“It’s hard for any off us to be funny when Donald Trump is in the lead. And I hope there will soon be a group of rich people to explain that he is disgracing rich people. He’s not really a successful businessman, he is a successful con artist. And somebody had figured out that had he just taken the $200 million or whatever he inherited from his father and invested it, he would now have more money than after going bankrupt three times and sticking everybody with his debt. This is not a businessman, can you surpass that for surrealism and humor?”
After being introduced, Fonda talked about her past and her role in activism and feminism. “I want to talk about how I came to feminism: it took quite a while to understand feminism. To understand that it didn’t mean you don’t like men, it means that women should be equal and that you were willing to stand up for that. And so I began to identify as a feminism—that would be gloriously reinforced in me whenever I heard Gloria speak.”
Although letting it slip that a 9 to 5 sequel was attempted in the past, and her favorite part was when Dolly Parton started tapping her fingers while singing, Fonda closely sticked to the topic at hand. She did mention that she thought Trump was playing on “people’s anxieties” with his “racist” and “dangerous” views. And in adding to the hate, she said “even if he doesn’t make it, which I don’t think he will, all young Muslims: it will drive them closer to terrorists.”
At the end of the night, however, it wasn’t who was making the worst political remarks or who would become president, it was about and their rights—or lack thereof. “And it is a seriously long fight but I think in some countries that have equality, they don’t have the right to practice those freedoms because they haven’t had a fight. And after we win we’re going to have muscle,” ended Steinem.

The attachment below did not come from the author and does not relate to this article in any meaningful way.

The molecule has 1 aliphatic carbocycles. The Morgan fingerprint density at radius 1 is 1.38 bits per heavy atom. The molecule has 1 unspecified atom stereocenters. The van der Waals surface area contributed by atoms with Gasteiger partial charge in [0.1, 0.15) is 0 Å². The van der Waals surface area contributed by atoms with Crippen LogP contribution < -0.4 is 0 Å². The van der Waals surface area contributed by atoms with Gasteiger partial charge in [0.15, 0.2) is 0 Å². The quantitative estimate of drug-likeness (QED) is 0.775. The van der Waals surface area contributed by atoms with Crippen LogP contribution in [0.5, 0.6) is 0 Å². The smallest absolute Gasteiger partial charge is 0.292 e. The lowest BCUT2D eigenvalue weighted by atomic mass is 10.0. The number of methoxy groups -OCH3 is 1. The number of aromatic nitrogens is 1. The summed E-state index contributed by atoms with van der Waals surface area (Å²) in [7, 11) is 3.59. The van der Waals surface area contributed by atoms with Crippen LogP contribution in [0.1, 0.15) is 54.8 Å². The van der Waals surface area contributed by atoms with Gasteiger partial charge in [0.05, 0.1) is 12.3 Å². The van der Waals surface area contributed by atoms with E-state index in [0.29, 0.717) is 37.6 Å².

Read our interviews below and be sure to check out the ERA website for more information.
Can you elaborate on your comment with Bill Maher on female Bernie supporters?
It’s on Facebook and I learned not to comment in the world of Twitter, so it’s on Facebook.
What do you say about the young voters who are voting for Bernie instead of Hillary?
I think that Bernie is saying the message of occupy. So he is stating the problem very clearly, which is a good thing, and Hillary is stating the solution very clearly, which is a good thing. And hopefully, I’m sure in the future, they will end up together.
Do you believe Hillary would get the youth vote besides that demographic’s inclination towards Bernie?
Well she has the gender gap and the race gap as it is. So in 2008 I didn’t think she could win but now I think she can. But it’s going to be hell.
What do you think is going on with the Republicans?
I’m sorry to say that they’re not Republicans. Those of us who remember the real Republican Party, which supported the Equal Rights Amendment before the Democrats and others were pro-choice. These are extremists who have taken over the Republican Party, and it’s very dangerous to have one of our two great parties in the hands of extremists.
New York Representative Carolyn Maloney:
You can’t dismiss that Bernie is very popular with youth voters.
I think more people are gaining votership. I think she will get the nominee.
Have you been campaigning for her?